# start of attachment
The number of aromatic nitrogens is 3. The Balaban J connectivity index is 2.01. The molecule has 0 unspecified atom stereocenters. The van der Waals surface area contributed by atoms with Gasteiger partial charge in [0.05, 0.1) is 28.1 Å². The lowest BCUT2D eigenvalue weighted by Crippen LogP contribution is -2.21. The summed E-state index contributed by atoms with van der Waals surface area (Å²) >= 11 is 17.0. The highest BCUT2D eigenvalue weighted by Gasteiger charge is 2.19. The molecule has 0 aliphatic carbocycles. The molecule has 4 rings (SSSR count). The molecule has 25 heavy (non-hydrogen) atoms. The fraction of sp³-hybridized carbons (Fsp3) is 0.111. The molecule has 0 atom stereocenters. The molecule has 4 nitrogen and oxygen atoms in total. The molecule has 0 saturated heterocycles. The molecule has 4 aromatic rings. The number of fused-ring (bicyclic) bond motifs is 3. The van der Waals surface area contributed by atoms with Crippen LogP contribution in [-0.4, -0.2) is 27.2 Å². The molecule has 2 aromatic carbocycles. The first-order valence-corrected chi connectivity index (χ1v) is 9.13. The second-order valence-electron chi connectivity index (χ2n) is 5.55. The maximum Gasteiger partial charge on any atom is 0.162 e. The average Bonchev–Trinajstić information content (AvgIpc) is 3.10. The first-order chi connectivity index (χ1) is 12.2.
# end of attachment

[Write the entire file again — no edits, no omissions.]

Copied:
The number of aromatic nitrogens is 3. The Balaban J connectivity index is 2.01. The molecule has 0 unspecified atom stereocenters. The van der Waals surface area contributed by atoms with Gasteiger partial charge in [0.05, 0.1) is 28.1 Å². The lowest BCUT2D eigenvalue weighted by Crippen LogP contribution is -2.21. The summed E-state index contributed by atoms with van der Waals surface area (Å²) >= 11 is 17.0. The highest BCUT2D eigenvalue weighted by Gasteiger charge is 2.19. The molecule has 0 aliphatic carbocycles. The molecule has 4 rings (SSSR count). The molecule has 25 heavy (non-hydrogen) atoms. The fraction of sp³-hybridized carbons (Fsp3) is 0.111. The molecule has 0 atom stereocenters. The molecule has 4 nitrogen and oxygen atoms in total. The molecule has 0 saturated heterocycles. The molecule has 4 aromatic rings. The number of fused-ring (bicyclic) bond motifs is 3. The van der Waals surface area contributed by atoms with Crippen LogP contribution in [-0.4, -0.2) is 27.2 Å². The molecule has 2 aromatic carbocycles. The first-order valence-corrected chi connectivity index (χ1v) is 9.13. The second-order valence-electron chi connectivity index (χ2n) is 5.55. The maximum Gasteiger partial charge on any atom is 0.162 e. The average Bonchev–Trinajstić information content (AvgIpc) is 3.10. The first-order chi connectivity index (χ1) is 12.2.